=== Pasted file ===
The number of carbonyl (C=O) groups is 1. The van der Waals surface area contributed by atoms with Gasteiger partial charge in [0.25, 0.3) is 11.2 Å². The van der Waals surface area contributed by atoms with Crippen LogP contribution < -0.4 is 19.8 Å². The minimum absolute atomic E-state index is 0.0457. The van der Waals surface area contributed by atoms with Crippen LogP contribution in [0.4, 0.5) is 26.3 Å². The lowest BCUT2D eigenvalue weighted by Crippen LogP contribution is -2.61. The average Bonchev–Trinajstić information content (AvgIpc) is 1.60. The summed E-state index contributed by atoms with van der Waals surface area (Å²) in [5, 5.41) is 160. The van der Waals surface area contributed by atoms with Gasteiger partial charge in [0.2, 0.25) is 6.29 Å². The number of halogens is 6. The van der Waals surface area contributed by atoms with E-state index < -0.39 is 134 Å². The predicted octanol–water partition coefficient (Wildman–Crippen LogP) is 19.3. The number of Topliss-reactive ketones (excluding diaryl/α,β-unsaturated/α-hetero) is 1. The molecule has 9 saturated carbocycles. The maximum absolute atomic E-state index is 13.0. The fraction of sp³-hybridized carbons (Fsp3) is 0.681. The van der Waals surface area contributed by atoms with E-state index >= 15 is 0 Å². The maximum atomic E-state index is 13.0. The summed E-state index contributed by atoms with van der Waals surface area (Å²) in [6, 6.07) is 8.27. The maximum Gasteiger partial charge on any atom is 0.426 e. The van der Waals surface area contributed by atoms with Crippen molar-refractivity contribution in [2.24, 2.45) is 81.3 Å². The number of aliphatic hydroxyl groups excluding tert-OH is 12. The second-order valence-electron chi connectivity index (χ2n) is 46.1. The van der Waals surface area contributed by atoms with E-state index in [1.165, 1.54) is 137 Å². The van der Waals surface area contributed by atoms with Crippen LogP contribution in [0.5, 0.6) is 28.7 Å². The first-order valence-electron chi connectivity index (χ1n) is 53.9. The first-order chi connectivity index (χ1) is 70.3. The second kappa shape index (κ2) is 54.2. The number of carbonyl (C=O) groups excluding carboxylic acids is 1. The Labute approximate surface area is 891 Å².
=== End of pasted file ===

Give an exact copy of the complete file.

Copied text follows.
The number of carbonyl (C=O) groups is 1. The van der Waals surface area contributed by atoms with Gasteiger partial charge in [0.25, 0.3) is 11.2 Å². The van der Waals surface area contributed by atoms with Crippen LogP contribution < -0.4 is 19.8 Å². The minimum absolute atomic E-state index is 0.0457. The van der Waals surface area contributed by atoms with Crippen LogP contribution in [0.4, 0.5) is 26.3 Å². The lowest BCUT2D eigenvalue weighted by Crippen LogP contribution is -2.61. The average Bonchev–Trinajstić information content (AvgIpc) is 1.60. The summed E-state index contributed by atoms with van der Waals surface area (Å²) in [5, 5.41) is 160. The van der Waals surface area contributed by atoms with Gasteiger partial charge in [0.2, 0.25) is 6.29 Å². The number of halogens is 6. The van der Waals surface area contributed by atoms with E-state index < -0.39 is 134 Å². The predicted octanol–water partition coefficient (Wildman–Crippen LogP) is 19.3. The number of Topliss-reactive ketones (excluding diaryl/α,β-unsaturated/α-hetero) is 1. The molecule has 9 saturated carbocycles. The maximum absolute atomic E-state index is 13.0. The fraction of sp³-hybridized carbons (Fsp3) is 0.681. The van der Waals surface area contributed by atoms with E-state index >= 15 is 0 Å². The maximum atomic E-state index is 13.0. The summed E-state index contributed by atoms with van der Waals surface area (Å²) in [6, 6.07) is 8.27. The maximum Gasteiger partial charge on any atom is 0.426 e. The van der Waals surface area contributed by atoms with Crippen molar-refractivity contribution in [2.24, 2.45) is 81.3 Å². The number of aliphatic hydroxyl groups excluding tert-OH is 12. The second-order valence-electron chi connectivity index (χ2n) is 46.1. The van der Waals surface area contributed by atoms with E-state index in [1.165, 1.54) is 137 Å². The van der Waals surface area contributed by atoms with Crippen LogP contribution in [0.5, 0.6) is 28.7 Å². The first-order valence-electron chi connectivity index (χ1n) is 53.9. The first-order chi connectivity index (χ1) is 70.3. The second kappa shape index (κ2) is 54.2. The number of carbonyl (C=O) groups excluding carboxylic acids is 1. The Labute approximate surface area is 891 Å².